The Best Way to Wax a Linoleum Floor

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The manufacturing process for linoleum differs from the process used to make vinyl flooring. Linoleum is made from a mixture of pigments, linseed oil and sawdust.This process ensures that the color pigment penetrates the full depth of the flooring. Vinyl flooring is a printing process that applies the color only to the surface. The linoleum is long-wearing and does not scratch easily. Any minor scratches or gouges will polish out. Linoleum is sensitive to acidic cleaning products and requires waxing to protect and maintain its beauty. With proper care, linoleum will retain its beauty for years.

Removing Wax Buildup before Waxing

  • Strip the wax from linoleum with strippers specifically recommended for linoleum. Strippers designed for vinyl can harm linoleum. Mix the stripper in warm water and apply with a mop, allowing a few minutes to soak. Work in an area 3 to 4 feet; trying to strip larger areas can result in the stripper drying on the floor. Scrub with a brush or nylon scrubbing pad and mop up with clear water. Rinse linoleum with clear water and allow drying. The floor will appear dull when dry. Do not use stripper on newly installed linoleum.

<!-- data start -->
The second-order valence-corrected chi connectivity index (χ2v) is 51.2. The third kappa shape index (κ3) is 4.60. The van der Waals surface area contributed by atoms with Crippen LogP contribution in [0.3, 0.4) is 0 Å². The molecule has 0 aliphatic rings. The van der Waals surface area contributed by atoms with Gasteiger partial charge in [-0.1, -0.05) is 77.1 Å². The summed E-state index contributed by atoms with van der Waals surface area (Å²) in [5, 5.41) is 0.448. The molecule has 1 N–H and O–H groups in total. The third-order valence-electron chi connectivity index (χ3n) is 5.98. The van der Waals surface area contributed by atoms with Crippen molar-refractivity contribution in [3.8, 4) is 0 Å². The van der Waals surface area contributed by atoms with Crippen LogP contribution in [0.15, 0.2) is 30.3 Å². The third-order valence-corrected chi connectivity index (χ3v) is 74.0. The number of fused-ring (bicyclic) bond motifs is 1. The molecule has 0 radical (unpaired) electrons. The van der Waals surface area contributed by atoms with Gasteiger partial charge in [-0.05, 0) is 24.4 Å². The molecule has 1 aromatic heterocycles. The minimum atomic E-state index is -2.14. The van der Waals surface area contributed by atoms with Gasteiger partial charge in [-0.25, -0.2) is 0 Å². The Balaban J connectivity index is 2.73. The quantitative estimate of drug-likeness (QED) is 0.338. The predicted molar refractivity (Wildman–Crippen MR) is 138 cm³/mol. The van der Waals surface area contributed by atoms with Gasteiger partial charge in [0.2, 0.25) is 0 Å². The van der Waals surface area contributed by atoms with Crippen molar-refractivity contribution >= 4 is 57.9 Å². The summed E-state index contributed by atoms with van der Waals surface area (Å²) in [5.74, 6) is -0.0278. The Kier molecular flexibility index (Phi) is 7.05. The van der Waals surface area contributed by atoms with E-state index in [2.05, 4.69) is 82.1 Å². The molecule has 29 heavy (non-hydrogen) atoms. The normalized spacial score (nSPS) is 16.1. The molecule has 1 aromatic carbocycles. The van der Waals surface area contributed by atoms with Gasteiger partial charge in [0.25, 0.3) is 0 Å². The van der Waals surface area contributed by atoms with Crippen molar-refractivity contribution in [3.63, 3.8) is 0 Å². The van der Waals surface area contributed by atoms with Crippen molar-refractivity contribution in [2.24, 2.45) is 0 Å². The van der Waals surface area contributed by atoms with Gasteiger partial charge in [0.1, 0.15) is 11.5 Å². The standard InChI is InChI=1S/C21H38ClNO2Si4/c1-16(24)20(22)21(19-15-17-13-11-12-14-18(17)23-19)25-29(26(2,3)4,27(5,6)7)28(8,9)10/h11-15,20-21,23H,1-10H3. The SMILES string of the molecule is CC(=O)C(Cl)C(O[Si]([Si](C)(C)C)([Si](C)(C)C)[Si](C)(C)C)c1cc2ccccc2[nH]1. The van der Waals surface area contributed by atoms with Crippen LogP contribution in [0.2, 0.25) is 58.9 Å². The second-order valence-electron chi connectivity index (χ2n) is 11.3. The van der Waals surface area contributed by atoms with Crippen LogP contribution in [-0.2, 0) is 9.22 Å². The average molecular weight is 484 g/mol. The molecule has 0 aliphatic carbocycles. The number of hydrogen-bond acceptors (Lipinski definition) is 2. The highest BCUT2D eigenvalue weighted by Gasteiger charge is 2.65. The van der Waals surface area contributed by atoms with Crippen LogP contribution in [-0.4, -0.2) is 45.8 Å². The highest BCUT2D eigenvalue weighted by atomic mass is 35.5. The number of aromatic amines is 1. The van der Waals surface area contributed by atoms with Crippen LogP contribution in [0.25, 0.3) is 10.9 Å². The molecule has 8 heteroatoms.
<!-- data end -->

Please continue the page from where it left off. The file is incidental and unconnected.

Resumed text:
Wax Application

  • Apply a liquid acrylic floor polish to linoleum that is clean and dry. Use two to three coats of polish. Give the polish time to dry completely between coats. The polish will develop more shine with each coat. To maintain the shine on the floor, reapply polish every three to six months. If the floor becomes dull in the high traffic areas, apply polish only to that area feathering the edges out onto the floor. The finish will buff to an even higher sheen if desired.

    Linoleum manufacturers advise that a product labeled as a sealer for vinyl floors is potentially harmful to linoleum. Never use paste wax on linoleum. Completely stripping the floor and reapplication of acrylic sealer are recommended at 18-month intervals. Consult manufacturer's recommended care instructions for your linoleum flooring.

Tips and Helpful Hints

  • Vinyl and linoleum are not the same product and must be cared for differently. Determine if the flooring is vinyl or genuine linoleum. In a hidden area, scrape a small section of the flooring finish. Linoleum's color will be completely through the depth of the flooring. Vinyl, which is printed and heat-sealed onto a backing material, will show a loss of color and expose the backing material.

    Linoleum manufacturers do not recommend vinegar for cleaning due to its acidity. Baking soda or cleaners specifically recommended for linoleum are better choices.

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